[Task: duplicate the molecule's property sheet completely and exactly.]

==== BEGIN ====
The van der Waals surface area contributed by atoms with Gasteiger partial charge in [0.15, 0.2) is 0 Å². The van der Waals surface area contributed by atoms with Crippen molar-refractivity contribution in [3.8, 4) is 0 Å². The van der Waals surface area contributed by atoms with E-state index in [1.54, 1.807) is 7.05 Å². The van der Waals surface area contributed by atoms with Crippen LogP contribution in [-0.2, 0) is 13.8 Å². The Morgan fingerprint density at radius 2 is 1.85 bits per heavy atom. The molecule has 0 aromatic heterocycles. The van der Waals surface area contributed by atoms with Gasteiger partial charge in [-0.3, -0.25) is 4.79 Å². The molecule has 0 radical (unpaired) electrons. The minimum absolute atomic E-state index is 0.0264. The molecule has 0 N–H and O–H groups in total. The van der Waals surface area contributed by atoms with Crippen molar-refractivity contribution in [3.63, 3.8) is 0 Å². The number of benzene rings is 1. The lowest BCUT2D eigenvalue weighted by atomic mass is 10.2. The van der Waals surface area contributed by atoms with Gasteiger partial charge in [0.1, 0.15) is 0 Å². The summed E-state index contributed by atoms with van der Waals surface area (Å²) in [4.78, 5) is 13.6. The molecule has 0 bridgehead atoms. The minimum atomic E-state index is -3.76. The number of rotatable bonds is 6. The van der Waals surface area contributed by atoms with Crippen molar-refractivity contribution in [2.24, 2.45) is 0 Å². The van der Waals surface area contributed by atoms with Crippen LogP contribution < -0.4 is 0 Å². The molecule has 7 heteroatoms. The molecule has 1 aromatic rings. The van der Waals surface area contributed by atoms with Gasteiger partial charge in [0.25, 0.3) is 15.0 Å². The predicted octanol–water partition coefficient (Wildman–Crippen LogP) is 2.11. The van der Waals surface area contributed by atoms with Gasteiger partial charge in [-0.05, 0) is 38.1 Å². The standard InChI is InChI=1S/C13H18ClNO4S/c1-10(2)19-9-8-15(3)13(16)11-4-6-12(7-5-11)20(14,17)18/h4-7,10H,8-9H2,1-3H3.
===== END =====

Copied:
The van der Waals surface area contributed by atoms with Gasteiger partial charge in [0.15, 0.2) is 0 Å². The van der Waals surface area contributed by atoms with Crippen molar-refractivity contribution in [3.8, 4) is 0 Å². The van der Waals surface area contributed by atoms with E-state index in [1.54, 1.807) is 7.05 Å². The van der Waals surface area contributed by atoms with Crippen LogP contribution in [-0.2, 0) is 13.8 Å². The Morgan fingerprint density at radius 2 is 1.85 bits per heavy atom. The molecule has 0 aromatic heterocycles. The van der Waals surface area contributed by atoms with Gasteiger partial charge in [-0.3, -0.25) is 4.79 Å². The molecule has 0 radical (unpaired) electrons. The minimum absolute atomic E-state index is 0.0264. The molecule has 0 N–H and O–H groups in total. The van der Waals surface area contributed by atoms with Crippen molar-refractivity contribution in [3.63, 3.8) is 0 Å². The number of benzene rings is 1. The lowest BCUT2D eigenvalue weighted by atomic mass is 10.2. The van der Waals surface area contributed by atoms with Gasteiger partial charge in [0.1, 0.15) is 0 Å². The summed E-state index contributed by atoms with van der Waals surface area (Å²) in [4.78, 5) is 13.6. The molecule has 0 bridgehead atoms. The minimum atomic E-state index is -3.76. The number of rotatable bonds is 6. The van der Waals surface area contributed by atoms with Crippen molar-refractivity contribution in [2.24, 2.45) is 0 Å². The van der Waals surface area contributed by atoms with Crippen LogP contribution < -0.4 is 0 Å². The molecule has 7 heteroatoms. The molecule has 1 aromatic rings. The van der Waals surface area contributed by atoms with Gasteiger partial charge in [0.25, 0.3) is 15.0 Å². The predicted octanol–water partition coefficient (Wildman–Crippen LogP) is 2.11. The van der Waals surface area contributed by atoms with Gasteiger partial charge in [-0.05, 0) is 38.1 Å². The standard InChI is InChI=1S/C13H18ClNO4S/c1-10(2)19-9-8-15(3)13(16)11-4-6-12(7-5-11)20(14,17)18/h4-7,10H,8-9H2,1-3H3.